In Galatians 3:28, Paul makes a statement which has often been misapplied, ‘… there is neither male nor female…’ This clearly, in the light of much detailed instruction by the apostle, views the saints in a wholly spiritual sphere and not in their responsible setting in the Church, which remains so long as we are in the body. The apostle, the writer, let us remember, of so large a proportion of the New Testament, makes very plain the distinction between the functions of men and women. In the first Corinthian Epistle he makes several categorical statements which cannot be dismissed as ‘only Paul’s views’ or ‘these refer to the customs of his day.’ Such thoughts undermine the absolute authority of the Scriptures and are indeed refuted in Paul’s own words ‘If any think himself to be spiritual let him understand that the things I write unto you are the commandments of the Lord’ (1 Cor. 14:37).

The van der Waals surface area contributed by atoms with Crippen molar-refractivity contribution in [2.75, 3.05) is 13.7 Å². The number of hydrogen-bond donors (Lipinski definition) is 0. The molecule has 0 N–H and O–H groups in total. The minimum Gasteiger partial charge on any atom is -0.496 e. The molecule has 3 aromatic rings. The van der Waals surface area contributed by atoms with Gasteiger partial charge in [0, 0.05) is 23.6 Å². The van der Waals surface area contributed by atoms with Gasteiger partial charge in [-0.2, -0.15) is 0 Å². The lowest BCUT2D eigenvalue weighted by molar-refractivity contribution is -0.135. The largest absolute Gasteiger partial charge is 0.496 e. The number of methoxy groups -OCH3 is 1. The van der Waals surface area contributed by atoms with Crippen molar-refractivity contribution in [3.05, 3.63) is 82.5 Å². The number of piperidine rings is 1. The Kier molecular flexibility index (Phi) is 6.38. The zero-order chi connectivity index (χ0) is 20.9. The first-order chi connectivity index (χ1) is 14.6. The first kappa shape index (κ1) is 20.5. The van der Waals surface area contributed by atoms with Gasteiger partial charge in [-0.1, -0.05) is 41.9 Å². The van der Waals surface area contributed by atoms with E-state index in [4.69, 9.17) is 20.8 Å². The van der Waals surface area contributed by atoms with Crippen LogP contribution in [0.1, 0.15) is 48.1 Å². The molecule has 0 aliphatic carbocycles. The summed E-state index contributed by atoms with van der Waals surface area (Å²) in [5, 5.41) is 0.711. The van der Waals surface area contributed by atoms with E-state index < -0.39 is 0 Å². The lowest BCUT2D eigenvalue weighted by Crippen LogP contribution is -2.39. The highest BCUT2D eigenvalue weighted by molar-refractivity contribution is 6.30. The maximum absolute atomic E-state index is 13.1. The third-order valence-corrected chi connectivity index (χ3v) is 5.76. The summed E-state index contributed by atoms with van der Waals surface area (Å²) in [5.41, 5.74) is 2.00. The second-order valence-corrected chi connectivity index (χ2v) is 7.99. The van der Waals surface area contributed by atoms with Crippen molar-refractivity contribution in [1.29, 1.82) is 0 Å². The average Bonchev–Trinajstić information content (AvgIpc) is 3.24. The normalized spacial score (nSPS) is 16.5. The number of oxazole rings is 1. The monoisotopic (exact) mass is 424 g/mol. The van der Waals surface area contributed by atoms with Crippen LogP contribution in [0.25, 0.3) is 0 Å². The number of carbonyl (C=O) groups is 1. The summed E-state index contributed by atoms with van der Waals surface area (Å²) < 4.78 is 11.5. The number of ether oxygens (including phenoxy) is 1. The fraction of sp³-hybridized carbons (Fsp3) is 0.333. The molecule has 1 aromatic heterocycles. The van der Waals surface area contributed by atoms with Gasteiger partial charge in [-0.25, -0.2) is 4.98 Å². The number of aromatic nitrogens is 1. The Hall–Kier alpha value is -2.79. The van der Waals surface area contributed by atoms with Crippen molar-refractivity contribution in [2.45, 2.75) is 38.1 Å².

In chapter 11 of this Epistle, he treats of headship, first of all in God’s ordering for creation generally and then as to Church order, which is largely the theme of this first Epistle. He then specifically enjoins upon the woman the wearing of a covering (as distinct from the hair) where prayer is offered, which would cover all the gatherings together of the Lord’s people (vv. 3-15). Later he says ‘Let your women keep silence in the churches: for it is not permitted unto them to speak… for it is a shame for women to speak in the church.’ These words are clear and unambiguous and the whole tenor of Paul’s teaching precludes the idea advanced that the reference is to a practice of ‘whispering together in church.’ The teaching is emphasised again in Paul’s first letter to Timothy in these words, ‘I will therefore that men pray everywhere’: the original Greek word for men signifying the male in contrast to the woman (2:8). Again (w. 11, 12) ‘Let the woman learn in silence with all subjection. But I suffer not a woman to teach, nor to usurp authority over the man, but to be in silence.’ These words, so unequivocal, preclude the idea of a sister taking a lead in prayer as is the case of the one who participates audibly in a mixed company of God’s gathered people. It is no question of ability or of superiority or inferiority, but of simple obedience to the divine will expressed in the authoritative Word of God which does not change with the fashions of this world.